The Breakup Letter – Wake Washington edition

Before we get to our guest blog, wanted to make families aware of a program note from the Office of Fraternity and Sorority Life.

Upcoming Webinars: The recruitment processes for the fraternity and sorority community can be a fun and exciting time – and it can be confusing and stressful. The Fraternity/Sorority Life staff will host webinars to explain each of the processes for joining fraternities and sororities on campus. Join us at one of the times below and get your questions answered. Registration links are included for each session.

Family Webinar: Panhellenic Council Recruitment – Thursday, December 7 at 12:00 pm EST

Family Webinar: Panhellenic Council Recruitment – Wednesday, December 13 at 5:30 pm EST

Family Webinar: Interfraternity Council Recruitment – Friday, January 5 at 12:00 pm EST

Family Webinar: NPHC Intake – Thursday, January 25 at 1:15 pm EST

And now…today is our final blog from Emily Beeland (’19), our Wake Washington guest blogger.

Dear Wake Washington,

It’s not you, it’s me.

I know, I know, that is the most cliche line in the book, but it’s true. I hate to do this to you, but it is time for me to move on with my life. I have bigger and better things planned, and unfortunately you just don’t fit into that plan anymore. I’m sorry, I know this is hard – I just need to do what is best for me.

I’m not gonna lie, I had some pretty great times while I was with you. We went hiking in Rock Creek Park and Great Falls National Park; we tried multitudes of restaurants (though I think my favorite still is Hen Quarter…. or Founding Farmers…. no, Hen Quarter…. Oh well, they both are great!); we went to almost all of the Smithsonians, but my favorite was the Museum of American History; you showed me the interconnection of my interests in politics and German at the German-American Heritage Museum; and you brought me to one of my favorite places in the city – the section of Thomas Moran paintings in the National Gallery of Art & National Portrait Gallery. You made me remember that no matter how far I go, those summer days spent working in Yellowstone National Park are never too far away, and this was perhaps one of the greatest things you could have taught a girl who was (and still is) unsure of what she wanted from life. You, Wake Washington, have shown me what Washington D.C. is like and you let me figure out for myself if this is city I want to return to in the future, and I can’t thank you enough for that.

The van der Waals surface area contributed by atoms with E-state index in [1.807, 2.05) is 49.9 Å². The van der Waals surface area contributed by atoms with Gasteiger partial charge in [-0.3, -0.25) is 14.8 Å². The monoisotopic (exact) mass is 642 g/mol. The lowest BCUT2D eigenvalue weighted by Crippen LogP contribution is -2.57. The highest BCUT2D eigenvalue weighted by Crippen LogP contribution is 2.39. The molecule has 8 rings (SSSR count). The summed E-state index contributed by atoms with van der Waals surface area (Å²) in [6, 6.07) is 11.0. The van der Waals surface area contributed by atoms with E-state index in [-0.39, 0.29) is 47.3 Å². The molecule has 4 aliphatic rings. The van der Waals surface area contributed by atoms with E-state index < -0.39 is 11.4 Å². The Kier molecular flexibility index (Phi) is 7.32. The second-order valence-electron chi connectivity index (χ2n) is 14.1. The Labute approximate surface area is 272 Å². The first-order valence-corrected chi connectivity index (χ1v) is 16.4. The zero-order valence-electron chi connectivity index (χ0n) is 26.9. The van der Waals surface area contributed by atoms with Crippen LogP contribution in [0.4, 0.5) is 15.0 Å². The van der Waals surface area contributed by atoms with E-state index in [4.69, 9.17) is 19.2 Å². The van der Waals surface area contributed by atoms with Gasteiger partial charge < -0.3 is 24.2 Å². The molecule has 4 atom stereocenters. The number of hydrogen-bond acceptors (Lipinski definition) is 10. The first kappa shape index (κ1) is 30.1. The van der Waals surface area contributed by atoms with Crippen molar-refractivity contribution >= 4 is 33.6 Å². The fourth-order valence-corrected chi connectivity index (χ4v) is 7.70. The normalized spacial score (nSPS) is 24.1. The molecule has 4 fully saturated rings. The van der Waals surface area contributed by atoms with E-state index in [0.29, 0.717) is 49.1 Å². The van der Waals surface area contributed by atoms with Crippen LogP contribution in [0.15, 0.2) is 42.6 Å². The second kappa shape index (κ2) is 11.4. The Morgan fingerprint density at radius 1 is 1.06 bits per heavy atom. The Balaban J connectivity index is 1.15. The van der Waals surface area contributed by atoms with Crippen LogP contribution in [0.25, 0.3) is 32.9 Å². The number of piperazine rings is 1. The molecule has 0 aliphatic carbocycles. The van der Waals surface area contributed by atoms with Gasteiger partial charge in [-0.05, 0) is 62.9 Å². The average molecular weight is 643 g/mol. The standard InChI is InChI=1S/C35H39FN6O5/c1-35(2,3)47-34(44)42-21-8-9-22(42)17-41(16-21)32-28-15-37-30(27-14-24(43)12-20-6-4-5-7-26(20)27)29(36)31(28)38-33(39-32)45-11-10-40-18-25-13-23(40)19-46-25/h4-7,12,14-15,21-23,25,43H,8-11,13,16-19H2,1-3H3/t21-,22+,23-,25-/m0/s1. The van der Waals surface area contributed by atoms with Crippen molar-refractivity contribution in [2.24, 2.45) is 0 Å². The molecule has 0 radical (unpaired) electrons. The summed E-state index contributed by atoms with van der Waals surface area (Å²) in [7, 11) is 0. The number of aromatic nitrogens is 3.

We’ve also had some pretty rough times, like those nights where you made me question if I made the right choice to pack up and go hundreds of miles away from what is comfortable (yes, Washington is not a foreign country, but for a small-town girl, there were times when D.C. felt more foreign than any country in Europe that I have ever been to).  Not to mention the countless hours of classwork that I felt like I could never escape – “Work Forest” lived up to its name even when I was with you, Wake Washington.

Wake Washington class meets with Al Hunt and Judy WoodruffIn our time together, you also introduced me to a lot of people, for which I will be forever be grateful. Through you, I met staffers on the Hill, journalists for the Wall Street Journal and The Washington Post, Civil Rights Activist Vernon Jordan, NBC News anchor Andrea Mitchell, the Surgeon General of the Navy, attorneys who have argued in front of the Supreme Court, journalists Al Hunt and Judy Woodruff, authors, numerous speechwriters, consultants, Senator Richard Burr, and Former Secretary of State Madeleine Albright. You brought me into a whole new world that I only ever dreamed of being a part of and I don’t think I can ever thank you enough for that.

But, as great of a time that we had together, it is time for me to move on. I know, it’s hard to understand – after all, how can I leave after all the great things that I just mentioned? Wake Washington, it is time for me to go back to our beloved Mother So Dear, continue to grow intellectually, and take what you have taught me and share it with the world. I may not know exactly how I’m going to share it – will I write? will I become a business executive? will I travel? – but I will share it. For you, Wake Washington, have taught me some of the greatest lessons that I have learned thus far. You taught me that home is never that far away; that I can get through the roughest of times; that it is worth trying new experiences (because you never know what is going to come from them).

Most importantly, you taught me that there is a place in the world for me. Sometimes it’s hard being a junior, because we are stuck in this in-between space and have a mindset that we need to know what our life is gonna amount to by the time we reach senior year – but you taught me that that isn’t true and I don’t have to know right now. So, thank you.

I know it is hard, Wake Washington, but this is my final goodbye. You have given me an incredible past three months, but it is finally time for me to move on. After all, me leaving means that another person will be able to experience the eye-opening and life-changing semester that is Wake Washington.

Love always,

Emily

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